What Happens if IRA Loses All Its Money?

An Individual Retirement Account is a type of tax advantaged account intended to help you save for retirement. IRAs can be held in many different types of investments, and some of these investments might lose value. While it is an unlikely scenario, you could lose the entire balance of your IRA account. With proper planning, you can minimize your risk of your IRA going belly-up, and also take advantage of some potential tax breaks if your IRA loses value compared with its tax basis.

Preventing Total Loss

The most likely way to lose all of the money in your IRA is by having the entire balance of your account invested in one individual stock or bond investment, and that investment becoming worthless by that company going out of business. You can prevent a total-loss IRA scenario such as this by diversifying your account. Either invest in mutual funds that hold stocks or bonds, or invest in many different individual stocks or bonds. If one individual investment loses all of its value, the others are likely to keep value, preserving some, if not most, of the value in your account.

Deductible Losses -- Traditional IRA

A traditional IRA only has a tax basis if you have made nondeductible contributions to the account. Most often, you would deduct contributions that you make to a traditional IRA, unless you did not qualify for deductible contributions. Any nondeductible contributions count toward the tax basis of the IRA, and if you liquidate all of your traditional IRA accounts and receive less than the tax basis of the accounts, you can deduct the loss as a miscellaneous itemized deduction on Schedule A, to the extent that the loss exceeds 2 percent of your adjusted gross income.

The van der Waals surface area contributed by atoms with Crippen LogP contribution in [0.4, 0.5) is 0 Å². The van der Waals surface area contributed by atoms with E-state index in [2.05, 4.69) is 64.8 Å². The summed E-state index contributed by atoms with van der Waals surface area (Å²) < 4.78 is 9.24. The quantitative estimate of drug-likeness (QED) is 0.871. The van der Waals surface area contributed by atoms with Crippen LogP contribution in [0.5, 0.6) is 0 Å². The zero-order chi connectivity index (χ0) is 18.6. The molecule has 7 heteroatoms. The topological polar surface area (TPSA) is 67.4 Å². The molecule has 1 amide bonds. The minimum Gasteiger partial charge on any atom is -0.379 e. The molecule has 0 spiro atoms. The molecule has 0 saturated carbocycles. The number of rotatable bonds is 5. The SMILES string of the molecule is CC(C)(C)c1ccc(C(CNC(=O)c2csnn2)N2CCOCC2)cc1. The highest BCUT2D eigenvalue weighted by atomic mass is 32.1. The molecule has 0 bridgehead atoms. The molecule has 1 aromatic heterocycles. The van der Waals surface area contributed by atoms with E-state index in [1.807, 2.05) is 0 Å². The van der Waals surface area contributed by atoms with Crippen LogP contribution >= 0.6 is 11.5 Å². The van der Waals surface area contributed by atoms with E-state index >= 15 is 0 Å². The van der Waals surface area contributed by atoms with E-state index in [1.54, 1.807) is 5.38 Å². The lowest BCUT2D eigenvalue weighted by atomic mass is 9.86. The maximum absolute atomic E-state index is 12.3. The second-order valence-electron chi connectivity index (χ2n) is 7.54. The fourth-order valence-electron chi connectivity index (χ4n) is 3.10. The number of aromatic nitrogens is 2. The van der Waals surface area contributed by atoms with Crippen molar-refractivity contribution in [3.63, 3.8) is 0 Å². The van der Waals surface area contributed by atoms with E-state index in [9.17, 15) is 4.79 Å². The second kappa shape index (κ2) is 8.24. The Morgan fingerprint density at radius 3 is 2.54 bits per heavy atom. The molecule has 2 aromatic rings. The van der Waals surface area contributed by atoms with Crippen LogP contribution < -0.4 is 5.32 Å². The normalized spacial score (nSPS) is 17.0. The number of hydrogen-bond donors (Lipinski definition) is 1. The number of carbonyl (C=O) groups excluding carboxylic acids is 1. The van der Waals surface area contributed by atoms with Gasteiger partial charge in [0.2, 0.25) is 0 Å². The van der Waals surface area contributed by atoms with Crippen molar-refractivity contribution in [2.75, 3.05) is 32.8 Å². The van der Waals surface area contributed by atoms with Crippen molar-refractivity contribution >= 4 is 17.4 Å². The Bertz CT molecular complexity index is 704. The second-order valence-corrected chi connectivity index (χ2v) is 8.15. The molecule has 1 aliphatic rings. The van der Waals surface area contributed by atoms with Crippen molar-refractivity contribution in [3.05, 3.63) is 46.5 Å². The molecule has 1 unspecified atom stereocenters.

Deductible Losses -- Roth IRA

A Roth IRA is more likely to give you a tax deduction if it loses money. By nature, all Roth IRA contributions are on an after-tax basis, which means that all Roth contributions contribute to the tax basis of your Roth accounts. If you liquidate all of your Roth IRA accounts, the amount that the proceeds are less than the total of your contributions minus any withdrawals is the tax-deductible loss. Add this loss in with your other miscellaneous itemized deductions from Schedule A, and the amount that is more than 2 percent of your adjusted gross income is deductible as an itemized deduction.


If you converted a traditional IRA to a Roth account, you might be able to recharacterize the IRA back to a traditional IRA if the account loses money. This could be a good move because you must pay taxes on a traditional IRA when you convert it to a Roth. If the Roth account later loses money, you have paid taxes on a value that is no longer in the account. By recharacterizing, you can possibly get a refund of the taxes that you paid when you converted the account. You must recharacterize the IRA by Oct. 15 of the year after you made the initial conversion and file an amended tax return to claim a refund.